I'm working on a Single Sign On service.
An example use case I'm trying to solve is as follows:
- User A sends User B a link to www.exampleapp.com/resource/abc. This resource requires authentication to access it.
- User B clicks the link, and because they're not authenticated they're redirected to logon.example.com?authref=arefecodehere
- User B erroneously bookmarks this page - thinking it is a link to the resource.
- User B enters their credentials here, and are redirected back to the resource they were trying to access.
- The next day User B clicks the bookmark. (Current behaviour) the user can enter their credentials, and then receive an error page when they are successfully authenticated, but the authentication referral is expired.
- The user then complains to their colleagues/calls the service desk.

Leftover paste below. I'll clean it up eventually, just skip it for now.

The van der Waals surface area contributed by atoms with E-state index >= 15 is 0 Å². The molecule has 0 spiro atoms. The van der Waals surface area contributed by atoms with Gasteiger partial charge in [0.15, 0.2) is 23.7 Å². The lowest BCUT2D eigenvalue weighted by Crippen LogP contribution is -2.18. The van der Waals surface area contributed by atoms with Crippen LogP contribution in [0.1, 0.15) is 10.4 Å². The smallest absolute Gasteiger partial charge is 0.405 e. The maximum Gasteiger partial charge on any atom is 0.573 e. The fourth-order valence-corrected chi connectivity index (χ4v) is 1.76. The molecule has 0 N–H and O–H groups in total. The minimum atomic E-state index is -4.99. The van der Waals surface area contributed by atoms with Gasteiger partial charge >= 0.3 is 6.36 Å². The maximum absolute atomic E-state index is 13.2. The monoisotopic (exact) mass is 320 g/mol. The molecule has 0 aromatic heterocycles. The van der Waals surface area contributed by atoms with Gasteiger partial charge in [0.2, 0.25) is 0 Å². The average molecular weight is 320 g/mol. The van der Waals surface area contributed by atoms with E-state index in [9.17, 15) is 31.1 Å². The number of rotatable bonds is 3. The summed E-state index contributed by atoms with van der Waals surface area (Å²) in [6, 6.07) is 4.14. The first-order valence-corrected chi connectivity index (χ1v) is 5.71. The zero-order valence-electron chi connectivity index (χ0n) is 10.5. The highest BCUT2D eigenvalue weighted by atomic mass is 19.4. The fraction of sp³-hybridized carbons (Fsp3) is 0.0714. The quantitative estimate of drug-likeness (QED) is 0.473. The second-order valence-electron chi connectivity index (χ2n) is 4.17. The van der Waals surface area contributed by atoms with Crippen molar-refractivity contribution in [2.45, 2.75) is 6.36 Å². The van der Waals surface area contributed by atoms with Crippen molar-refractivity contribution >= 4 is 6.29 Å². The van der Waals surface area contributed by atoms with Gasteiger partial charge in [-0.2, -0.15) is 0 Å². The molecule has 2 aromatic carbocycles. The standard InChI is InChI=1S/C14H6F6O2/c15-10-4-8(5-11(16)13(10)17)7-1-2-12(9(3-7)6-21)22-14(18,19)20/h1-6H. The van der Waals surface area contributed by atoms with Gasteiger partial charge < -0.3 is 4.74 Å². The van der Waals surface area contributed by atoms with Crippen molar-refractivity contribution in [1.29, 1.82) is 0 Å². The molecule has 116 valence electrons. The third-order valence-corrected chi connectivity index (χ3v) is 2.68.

The question is - how should this scenario be handled?
I have a few ideas:
- Add a message on the initial login 'don't bookmark this page.'
- When the user returns to the bad bookmark, immediately display an error page. -- In which case - what should the message say? Does 'this URL is no longer valid' suffice?
- Detect which application the referral code refers to, and immediately redirect them to that page.
- Just log the user into their self service page (where they manage their credentials).
I'm of the opinion that we shouldn't design to explicitly correct the user's behavior. Instead you give them a closed door and let them try another way. But I'm wondering if that is in fact good design philosophy.